Nokia X+ Dual Sim: The Oddball Smartphone
Aditya Nair tests the Android-powered Nokia X+ Dual Sim and wonders why this oddity was ever made.
Think about these words for a minute, a Nokia-Android hybrid smartphone. Nokia’s X-series may have been announced as barebones-budget phones but they fuelled fantasies of one day having an Android-running PureView cameraphone. The reality, however, is that just a few minutes with the Nokia X+ is enough to show you why this was a doomed idea.
The Stunted OS
You soon realise that a lot of what is wrong with the phone is because of the rivalry between Microsoft and Google. Nokia X+ test runs a debased version of Android 4.1 Jellybean which lacks any of the features and customisability that we have come to love from the OS.
A lot of Google services aren’t available on the Nokia X+. Users do not have access to the Google Play Store as well which leaves a severe want for good apps. You can root the phone to get Google Play or you will need to use third party stores like 1Mobile Market.
Simultaneously, while it tries to mimic the Windows OS design, it isn’t nearly as convenient. Nokia camera apps like Pro Camera, Refocus and Cinemagraph are missing as well.
Why Bother with a Camera?
The Nokia X+ uses a 3.1MP (2048 x 1536px) 1/5-inch sensor. As a result, neither does it shoot good enough photographs in-camera, nor can you recover detail later on. There is quite a bit of shutter lag as well.
The phone lets you control Exposure Compensation and WB. There is a Sweep Panoroma mode that has its share of glitches. On the video front, the camera manages to shoot at only 480p resolution.
The phone uses a 512MB RAM and Dual-core 1GHz processor which are enough for the limited functionality it provides. The screen, a 480 x 800px LCD capacitive touchscreen that is not conducive for editing. Colours are represented inaccurately and the overall image turns out to be dull when viewed on a computer.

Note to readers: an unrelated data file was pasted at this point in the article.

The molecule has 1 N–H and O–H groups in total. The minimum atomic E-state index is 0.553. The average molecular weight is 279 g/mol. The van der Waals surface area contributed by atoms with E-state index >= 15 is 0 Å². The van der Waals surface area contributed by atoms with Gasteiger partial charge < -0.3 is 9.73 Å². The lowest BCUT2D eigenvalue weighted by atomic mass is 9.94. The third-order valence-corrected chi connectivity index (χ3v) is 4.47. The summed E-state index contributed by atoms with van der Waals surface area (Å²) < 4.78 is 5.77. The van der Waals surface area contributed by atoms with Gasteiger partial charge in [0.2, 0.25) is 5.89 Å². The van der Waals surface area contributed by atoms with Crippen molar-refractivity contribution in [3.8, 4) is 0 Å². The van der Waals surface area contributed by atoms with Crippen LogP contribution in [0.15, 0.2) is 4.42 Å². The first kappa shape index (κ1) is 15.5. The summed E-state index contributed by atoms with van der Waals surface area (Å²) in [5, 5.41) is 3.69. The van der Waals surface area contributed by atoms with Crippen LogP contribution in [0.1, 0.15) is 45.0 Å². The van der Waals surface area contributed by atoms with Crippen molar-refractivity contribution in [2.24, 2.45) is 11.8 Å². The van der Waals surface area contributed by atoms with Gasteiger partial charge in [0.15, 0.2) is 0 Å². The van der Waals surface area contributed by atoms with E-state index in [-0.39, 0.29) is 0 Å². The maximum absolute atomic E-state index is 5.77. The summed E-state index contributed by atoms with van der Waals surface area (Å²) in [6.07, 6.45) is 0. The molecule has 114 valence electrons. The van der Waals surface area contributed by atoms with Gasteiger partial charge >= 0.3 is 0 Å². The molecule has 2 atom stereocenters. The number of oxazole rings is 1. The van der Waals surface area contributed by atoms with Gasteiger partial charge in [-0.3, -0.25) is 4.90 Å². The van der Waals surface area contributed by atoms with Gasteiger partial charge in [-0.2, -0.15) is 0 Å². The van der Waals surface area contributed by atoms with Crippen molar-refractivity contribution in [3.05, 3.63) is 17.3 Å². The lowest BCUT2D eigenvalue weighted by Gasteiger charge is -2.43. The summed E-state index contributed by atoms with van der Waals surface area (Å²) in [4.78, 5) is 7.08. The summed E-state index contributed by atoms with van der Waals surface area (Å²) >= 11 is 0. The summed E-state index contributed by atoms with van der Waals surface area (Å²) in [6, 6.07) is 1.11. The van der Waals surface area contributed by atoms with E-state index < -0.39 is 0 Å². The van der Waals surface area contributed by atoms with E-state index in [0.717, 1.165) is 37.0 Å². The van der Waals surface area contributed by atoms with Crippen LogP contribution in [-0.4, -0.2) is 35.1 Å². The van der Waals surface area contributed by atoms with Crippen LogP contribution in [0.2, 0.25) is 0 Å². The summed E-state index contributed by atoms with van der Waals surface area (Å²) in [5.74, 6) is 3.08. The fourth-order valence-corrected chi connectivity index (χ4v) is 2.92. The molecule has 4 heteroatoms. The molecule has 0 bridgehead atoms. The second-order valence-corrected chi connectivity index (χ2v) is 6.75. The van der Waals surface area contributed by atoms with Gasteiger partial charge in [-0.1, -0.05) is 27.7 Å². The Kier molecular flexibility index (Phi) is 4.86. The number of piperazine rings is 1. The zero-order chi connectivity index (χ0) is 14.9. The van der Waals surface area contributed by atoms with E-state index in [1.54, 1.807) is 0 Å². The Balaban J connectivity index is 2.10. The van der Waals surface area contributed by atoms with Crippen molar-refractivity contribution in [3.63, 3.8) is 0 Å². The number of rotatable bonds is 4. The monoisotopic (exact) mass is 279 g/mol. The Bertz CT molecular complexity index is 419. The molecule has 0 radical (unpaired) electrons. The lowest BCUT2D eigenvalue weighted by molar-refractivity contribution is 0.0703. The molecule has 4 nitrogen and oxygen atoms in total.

Additionally, you can’t set the phone to shoot when you touch the screen. There is no shortcut on the homescreen either, to give you instant access to the camera.
On the positive side, it has 4GB of internal memory and a microSD slot expandable up to 32GB. The 1500mAh battery is good enough for a full day’s use.
Should You Buy It?
|Definitely not! For Rs. 8190 (it is available for lesser on some e-commerce websites), the camera tech feels pretty ancient. Every available budget phone feels like a better option, especially the cheaper Xiaomi Redmi 1S. Nokia’s own Lumia 520, available around this price point is a pretty good cameraphone too.
Unlike Frankenstein’s monster, Adam, the Nokia X-series deserves to be chased away by villagers wielding torches and pitchforks.
All things considered, the phone may have seemed like a good idea. However, instead of offering the best of both worlds, the X+ came scarily close to offering the worst of both.
|AT A GLANCE|
|SPECIFICATIONS||3.1MP, 1/5-inch sensor, Android Jellybean 4.1.2, Dual Sim, 512MB RAM, 1GHz
Processor, 1500mAh battery, 480 x 800px LCD display, Rs. 8190
|WHAT WE LIKE||Designed like a brick, the phone is very comfortable to hold, microSD slot expandable up to 32GB|
|WHAT WE DISLIKE||Ancient camera tech, poor excuse for an Android OS|
|WHY BUY IT||A museum collector of smartphones may want one, because it definitely has a place in history|
|CAMERA||3.1MP sensor, Sweep Panorama, Face Detection||8/15|
|IMAGE QUALITY||Poor, washed out photos, inadequate quality in low light||18/35|
|VIDEO QUALITY||480p at 30fps, poor video quality||8/20|
|HANDLING||Comfortable to hold, no touch-to-shoot option||12/15|
|SPEED & RESPONSIVENESS||Shutter lag, takes a bit of time between shots||10/15|